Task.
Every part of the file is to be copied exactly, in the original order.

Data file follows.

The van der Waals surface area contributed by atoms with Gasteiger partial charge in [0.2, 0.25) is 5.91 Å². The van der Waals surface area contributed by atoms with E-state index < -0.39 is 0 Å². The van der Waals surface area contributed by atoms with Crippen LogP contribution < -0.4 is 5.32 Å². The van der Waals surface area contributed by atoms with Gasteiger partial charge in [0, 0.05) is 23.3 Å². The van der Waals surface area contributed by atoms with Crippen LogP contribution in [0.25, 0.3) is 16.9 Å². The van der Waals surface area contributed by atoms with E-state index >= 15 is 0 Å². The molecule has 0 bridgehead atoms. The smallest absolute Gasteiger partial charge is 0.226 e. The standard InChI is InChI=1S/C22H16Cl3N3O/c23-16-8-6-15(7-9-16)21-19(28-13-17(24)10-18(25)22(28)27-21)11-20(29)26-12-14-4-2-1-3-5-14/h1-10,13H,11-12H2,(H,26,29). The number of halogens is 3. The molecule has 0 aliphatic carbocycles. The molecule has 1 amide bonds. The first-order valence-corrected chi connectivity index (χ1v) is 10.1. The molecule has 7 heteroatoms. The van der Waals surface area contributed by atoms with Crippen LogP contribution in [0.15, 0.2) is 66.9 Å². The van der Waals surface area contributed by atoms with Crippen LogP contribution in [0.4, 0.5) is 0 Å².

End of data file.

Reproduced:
The van der Waals surface area contributed by atoms with Gasteiger partial charge in [0.2, 0.25) is 5.91 Å². The van der Waals surface area contributed by atoms with E-state index < -0.39 is 0 Å². The van der Waals surface area contributed by atoms with Crippen LogP contribution < -0.4 is 5.32 Å². The van der Waals surface area contributed by atoms with Gasteiger partial charge in [0, 0.05) is 23.3 Å². The van der Waals surface area contributed by atoms with Crippen LogP contribution in [0.25, 0.3) is 16.9 Å². The van der Waals surface area contributed by atoms with E-state index >= 15 is 0 Å². The molecule has 0 bridgehead atoms. The smallest absolute Gasteiger partial charge is 0.226 e. The standard InChI is InChI=1S/C22H16Cl3N3O/c23-16-8-6-15(7-9-16)21-19(28-13-17(24)10-18(25)22(28)27-21)11-20(29)26-12-14-4-2-1-3-5-14/h1-10,13H,11-12H2,(H,26,29). The number of halogens is 3. The molecule has 0 aliphatic carbocycles. The molecule has 1 amide bonds. The first-order valence-corrected chi connectivity index (χ1v) is 10.1. The molecule has 7 heteroatoms. The van der Waals surface area contributed by atoms with Crippen LogP contribution in [0.15, 0.2) is 66.9 Å². The van der Waals surface area contributed by atoms with Crippen LogP contribution in [0.4, 0.5) is 0 Å².